Woke up this morning feeling refreshed. It has been my first full night of sleep in a long time, and I felt ready for the world. I believe it has something to do with all that walking I've been doing. Jane Terry, you'd be so proud................
After a 45 minute stroll, I went to the Friends Peace House to meet up with Solange and Theoneste, Healing and Rebuilding Our Commmunities (HROC) facilitator and national coordinator respectively. We watched ICYIZERE, and their response was joyous. We are planning on a private screening for the participants in the documentary on the afternoon of the 19th. In the evening of the same day, the documentary will be shown to the entire town of Gisenyi.
This all seems a tad bit surreal, considering that a year ago I had no idea how I was going to get the money to film the documentary. I only knew that this was a story that needed to be told, and the good people from the city of Springfield helped to make it happen. It had not always been easy. As a matter of fact it has been downright difficult at times, but what has not left me is the conviction that this is what I am supposed to do. I am so grateful for all of the people that urged and prayed me through, beginning with my homegrown cheerleading section.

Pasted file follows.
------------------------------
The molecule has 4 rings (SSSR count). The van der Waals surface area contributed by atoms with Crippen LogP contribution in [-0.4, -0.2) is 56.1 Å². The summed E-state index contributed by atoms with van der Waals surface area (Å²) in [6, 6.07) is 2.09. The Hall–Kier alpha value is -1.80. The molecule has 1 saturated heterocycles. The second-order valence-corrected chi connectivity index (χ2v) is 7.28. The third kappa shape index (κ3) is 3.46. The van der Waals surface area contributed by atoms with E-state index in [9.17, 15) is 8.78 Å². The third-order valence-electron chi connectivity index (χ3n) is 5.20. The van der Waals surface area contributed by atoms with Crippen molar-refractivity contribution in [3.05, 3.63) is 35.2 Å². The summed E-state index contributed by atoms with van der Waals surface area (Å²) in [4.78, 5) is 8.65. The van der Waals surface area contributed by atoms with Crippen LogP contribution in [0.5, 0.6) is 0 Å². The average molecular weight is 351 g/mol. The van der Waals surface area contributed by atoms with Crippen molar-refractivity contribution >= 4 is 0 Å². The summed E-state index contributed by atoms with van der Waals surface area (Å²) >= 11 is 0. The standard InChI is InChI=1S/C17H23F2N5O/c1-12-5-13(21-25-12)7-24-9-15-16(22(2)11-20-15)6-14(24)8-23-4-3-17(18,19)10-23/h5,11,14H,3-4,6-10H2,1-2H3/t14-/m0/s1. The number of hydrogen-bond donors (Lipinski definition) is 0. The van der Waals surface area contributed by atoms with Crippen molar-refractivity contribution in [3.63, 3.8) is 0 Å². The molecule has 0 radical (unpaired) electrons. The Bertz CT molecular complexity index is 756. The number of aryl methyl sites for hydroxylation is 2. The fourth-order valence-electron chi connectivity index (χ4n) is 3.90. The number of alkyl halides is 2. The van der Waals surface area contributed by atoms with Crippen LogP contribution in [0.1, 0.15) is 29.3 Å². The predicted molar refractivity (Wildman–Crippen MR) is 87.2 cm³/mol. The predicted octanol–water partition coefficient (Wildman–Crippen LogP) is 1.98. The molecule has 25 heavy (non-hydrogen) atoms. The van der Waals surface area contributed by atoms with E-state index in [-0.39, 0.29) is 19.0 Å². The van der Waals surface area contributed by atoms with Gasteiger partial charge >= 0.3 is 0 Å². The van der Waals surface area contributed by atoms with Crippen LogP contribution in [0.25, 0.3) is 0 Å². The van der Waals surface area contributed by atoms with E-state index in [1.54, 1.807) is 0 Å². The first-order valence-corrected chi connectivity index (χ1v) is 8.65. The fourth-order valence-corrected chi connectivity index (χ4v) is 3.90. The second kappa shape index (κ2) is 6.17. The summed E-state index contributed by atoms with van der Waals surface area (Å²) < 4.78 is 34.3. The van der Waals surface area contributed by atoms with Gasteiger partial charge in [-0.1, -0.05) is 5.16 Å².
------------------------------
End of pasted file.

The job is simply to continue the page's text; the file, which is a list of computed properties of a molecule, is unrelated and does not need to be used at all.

I took a "Moto (motorcycle taxi)" to the Rwanda Cinema Centre later in the day, and met with Jacques (my soundman during production of ICYIZERE) and Pierre, coordinator of the Rwanda Film Festival. I was greeted with open arms and a plate of rice, stewed plantains and beef. Jacques mentioned that they were looking into a radio interview to promote showings of the film, and that they also were planning on having an extra screening at the National University in Butare.
Did I mention surreal?
The rest of the day had me walking the city streets in search of a "Safaricom" calling card, which is difficult to find in the land of MTN cell phone network. I shall continue tomorrow. The festival begins in 2 days and I am, as they say, stoked.